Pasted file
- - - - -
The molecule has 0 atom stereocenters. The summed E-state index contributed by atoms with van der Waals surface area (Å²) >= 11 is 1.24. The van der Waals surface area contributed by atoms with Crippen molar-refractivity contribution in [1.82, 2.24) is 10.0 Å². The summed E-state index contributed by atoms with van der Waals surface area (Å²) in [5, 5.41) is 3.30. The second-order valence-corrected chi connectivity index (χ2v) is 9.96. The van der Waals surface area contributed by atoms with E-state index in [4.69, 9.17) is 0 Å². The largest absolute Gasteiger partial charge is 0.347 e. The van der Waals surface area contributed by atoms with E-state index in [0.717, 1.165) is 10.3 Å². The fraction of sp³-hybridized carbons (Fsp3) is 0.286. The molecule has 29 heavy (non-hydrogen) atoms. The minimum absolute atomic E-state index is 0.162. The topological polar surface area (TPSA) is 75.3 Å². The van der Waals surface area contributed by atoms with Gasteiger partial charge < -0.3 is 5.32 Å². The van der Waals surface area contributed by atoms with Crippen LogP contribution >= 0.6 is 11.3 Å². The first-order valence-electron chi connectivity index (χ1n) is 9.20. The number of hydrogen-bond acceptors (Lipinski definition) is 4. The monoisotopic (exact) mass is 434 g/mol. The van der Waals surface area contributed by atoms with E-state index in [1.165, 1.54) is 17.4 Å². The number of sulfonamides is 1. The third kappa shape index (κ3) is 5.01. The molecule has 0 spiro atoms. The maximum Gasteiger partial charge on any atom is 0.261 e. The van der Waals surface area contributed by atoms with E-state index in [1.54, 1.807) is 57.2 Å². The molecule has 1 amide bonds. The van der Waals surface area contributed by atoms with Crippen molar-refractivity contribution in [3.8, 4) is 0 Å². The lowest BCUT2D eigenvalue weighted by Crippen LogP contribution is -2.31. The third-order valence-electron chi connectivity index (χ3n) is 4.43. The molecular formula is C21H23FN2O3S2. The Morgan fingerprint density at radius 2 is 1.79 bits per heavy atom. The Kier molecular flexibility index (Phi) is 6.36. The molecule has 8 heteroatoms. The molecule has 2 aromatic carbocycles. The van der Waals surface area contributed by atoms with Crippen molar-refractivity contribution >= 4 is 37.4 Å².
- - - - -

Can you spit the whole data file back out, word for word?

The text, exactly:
The molecule has 0 atom stereocenters. The summed E-state index contributed by atoms with van der Waals surface area (Å²) >= 11 is 1.24. The van der Waals surface area contributed by atoms with Crippen molar-refractivity contribution in [1.82, 2.24) is 10.0 Å². The summed E-state index contributed by atoms with van der Waals surface area (Å²) in [5, 5.41) is 3.30. The second-order valence-corrected chi connectivity index (χ2v) is 9.96. The van der Waals surface area contributed by atoms with E-state index in [4.69, 9.17) is 0 Å². The largest absolute Gasteiger partial charge is 0.347 e. The van der Waals surface area contributed by atoms with E-state index in [0.717, 1.165) is 10.3 Å². The fraction of sp³-hybridized carbons (Fsp3) is 0.286. The molecule has 29 heavy (non-hydrogen) atoms. The minimum absolute atomic E-state index is 0.162. The topological polar surface area (TPSA) is 75.3 Å². The van der Waals surface area contributed by atoms with Gasteiger partial charge < -0.3 is 5.32 Å². The van der Waals surface area contributed by atoms with Crippen LogP contribution >= 0.6 is 11.3 Å². The first-order valence-electron chi connectivity index (χ1n) is 9.20. The number of hydrogen-bond acceptors (Lipinski definition) is 4. The monoisotopic (exact) mass is 434 g/mol. The van der Waals surface area contributed by atoms with E-state index in [1.165, 1.54) is 17.4 Å². The number of sulfonamides is 1. The third kappa shape index (κ3) is 5.01. The molecule has 0 spiro atoms. The maximum Gasteiger partial charge on any atom is 0.261 e. The van der Waals surface area contributed by atoms with E-state index in [1.54, 1.807) is 57.2 Å². The molecule has 1 amide bonds. The van der Waals surface area contributed by atoms with Crippen molar-refractivity contribution in [3.8, 4) is 0 Å². The lowest BCUT2D eigenvalue weighted by Crippen LogP contribution is -2.31. The third-order valence-electron chi connectivity index (χ3n) is 4.43. The molecular formula is C21H23FN2O3S2. The Morgan fingerprint density at radius 2 is 1.79 bits per heavy atom. The Kier molecular flexibility index (Phi) is 6.36. The molecule has 8 heteroatoms. The molecule has 2 aromatic carbocycles. The van der Waals surface area contributed by atoms with Crippen molar-refractivity contribution >= 4 is 37.4 Å².